Decisive Difference in Leadership

by MAJ Douglas V. Mastriano, USA

8 October 1918--Argonne Forest, France. It was 0610 and Corporal Alvin York wondered why there was no artillery attack ahead of his unit's impending assault. Nevertheless, the 328th Infantry Regiment "went over the top" of their entrenchments at the designated time to attack German positions and seize the Decauville Railroad.

Taking the railroad was vital since it would sever lateral support and communications behind the German lines and open the way for a broader Allied attack. The assault took the 328th up a funnel-shaped valley, which became narrower as they advanced. Ahead and on each side were steep ridges, occupied by German machine gun emplacements.

About half-way up the valley, the 328th encountered intense German machine gun fire from the left and right flanks. Soon, heavy artillery poured in upon the beleaguered regiment, compelling the American attack to waver and stall.

The blistering German fire took a heavy toll, with survivors seeking cover wherever they could find it. The German guns had to be silenced. Sergeant Bernard Early was ordered to take three squads of men and attack the machine guns. They successfully worked their way behind the German positions and over ran the headquarters of a German machine gun battalion, capturing three officers, and 15 enlisted.1

Early's men were marshaling the prisoners when machine gun fire suddenly peppered the area, killing six Americans and wounding three others. German machine guns had turned to fire on the U.S. soldiers. Corporal York was the senior of the eight remaining U.S. soldiers. Leaving his men under cover, guarding the nineteen prisoners, York worked his way into position to silence the German machine guns.

"And those machine guns were spitting fire and cutting down the undergrowth all around me something awful. And the Germans were yelling orders. You never heard such a racket in all of your life. I didn't have time to dodge behind a tree or dive into the brush... As soon as the machine guns opened fire on me, I began to exchange shots with them.

"There were over thirty of them in continuous action, and all I could do was touch the Germans off just as fast as I could. I was sharp-shooting. I don't think I missed a shot. It was no time to miss... All the time I kept yelling at them to come down. I didn't want to kill any more than I had to. But it was they or I. And I was giving them the best I had."2  (Sergeant Alvin York)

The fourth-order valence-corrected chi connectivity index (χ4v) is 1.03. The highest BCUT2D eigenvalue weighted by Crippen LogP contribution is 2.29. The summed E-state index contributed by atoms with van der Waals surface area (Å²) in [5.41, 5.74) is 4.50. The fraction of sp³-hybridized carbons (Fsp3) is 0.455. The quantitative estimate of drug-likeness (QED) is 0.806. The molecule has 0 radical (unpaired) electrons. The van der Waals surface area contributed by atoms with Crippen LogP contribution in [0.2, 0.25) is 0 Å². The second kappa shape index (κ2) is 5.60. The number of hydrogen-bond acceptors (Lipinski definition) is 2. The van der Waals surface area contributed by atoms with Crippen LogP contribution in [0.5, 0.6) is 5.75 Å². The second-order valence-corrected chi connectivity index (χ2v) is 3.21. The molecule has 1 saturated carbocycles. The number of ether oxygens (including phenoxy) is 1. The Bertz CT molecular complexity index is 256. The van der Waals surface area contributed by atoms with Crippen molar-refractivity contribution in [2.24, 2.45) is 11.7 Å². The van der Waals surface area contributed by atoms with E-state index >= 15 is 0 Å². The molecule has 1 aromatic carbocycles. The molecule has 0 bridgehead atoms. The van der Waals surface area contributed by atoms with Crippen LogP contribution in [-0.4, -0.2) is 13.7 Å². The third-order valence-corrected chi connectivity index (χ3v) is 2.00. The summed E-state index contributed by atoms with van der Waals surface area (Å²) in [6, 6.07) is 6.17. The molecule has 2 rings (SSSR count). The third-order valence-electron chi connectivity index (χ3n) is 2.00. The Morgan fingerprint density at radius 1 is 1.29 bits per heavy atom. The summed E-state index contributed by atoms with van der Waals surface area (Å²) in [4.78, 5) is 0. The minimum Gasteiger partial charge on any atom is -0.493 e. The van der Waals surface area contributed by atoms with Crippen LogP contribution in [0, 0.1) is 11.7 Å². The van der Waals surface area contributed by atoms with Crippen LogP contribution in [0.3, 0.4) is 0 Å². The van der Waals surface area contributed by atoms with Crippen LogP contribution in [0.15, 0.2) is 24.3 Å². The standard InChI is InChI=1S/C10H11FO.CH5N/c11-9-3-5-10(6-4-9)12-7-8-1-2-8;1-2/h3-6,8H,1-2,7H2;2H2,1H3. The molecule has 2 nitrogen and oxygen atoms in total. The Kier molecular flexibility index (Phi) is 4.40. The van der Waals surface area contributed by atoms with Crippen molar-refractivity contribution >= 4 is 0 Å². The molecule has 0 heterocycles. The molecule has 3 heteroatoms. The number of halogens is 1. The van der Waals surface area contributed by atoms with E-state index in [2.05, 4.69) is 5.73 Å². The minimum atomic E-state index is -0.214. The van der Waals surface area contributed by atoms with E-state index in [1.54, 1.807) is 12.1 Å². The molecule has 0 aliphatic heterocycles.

Finally, a German major, already in custody, offered to surrender the entire unit to York, which was gladly accepted. At the end of the engagement, York and his seven men marched 132 German prisoners back to the American lines.

His actions silenced the German machine guns and enabled the 328th Infantry Regiment to renew the offensive.

Subsequently, York was promoted to Sergeant and awarded the Medal of Honor, Distinguished Service Cross, the Italian Croce di Guerra, the Montenegrin War Medal, and the French Croix de Guerre for his action. Sergeant Alvin York's life is relevant for us since it personifies an example for leaders to emulate. His physical courage on the battlefield was a reflection of his moral courage and spiritual life.

A Lost Soul

Alvin York was born in the backwoods of Tennessee in 1887, third of eleven children born into a poor farming and blacksmith family. When Alvin's father died in 1911, York rebelled.   

"I got in bad company and I broke off from my mother's and father's advice and got to drinking and gambling and playing up right smart...I used to drink a lot of moonshine. I used to gamble my wages away week after week. I used to stay out late at nights. I had a powerful lot of fistfights."3  (Alvin York)

Christianity, Character, and Courage

Alvin soon achieved local renown as a sharpshooter. On 1 January 1915, Alvin attended a revival meeting. During the sermon, York felt as if lightning hit his soul4 and he was moved to accept Jesus Christ as Lord and Savior. From this point on his life was changed forever. He immediately abandoned smoking, drinking, gambling, cussing and brawling.

York took this commitment seriously, grew in his faith, taught Sunday school, led the choir and became an elder in his church.5

York's old friends tried to persuade him to go drinking, but he continually refused. It took a lot of moral courage for York to remain firmly committed to His Lord. But with the strength of the Holy Spirit and his personal resolve, York remained on the Lord's side. This temptation, and his resistance, sharpened York's character and moral courage; directly contributing to his heroic deeds three years later.

Thou Shall Not Kill

"For my thoughts are not your thoughts, nor are your ways my ways, says the Lord. For as high as the heavens are higher than the earth, so are my ways higher than your ways, and my thoughts than your thoughts" (Isaiah 55:8-9).

As Alvin grew in his faith, the U.S. entered World War I. In June 1917 he received a draft notice. When he read, "thou shall not kill" in the Bible, he believed a Christian could not kill a human. However, he also believed that God ordained governments as instruments to be obeyed.6  Alvin York summed up this dilemma when he said;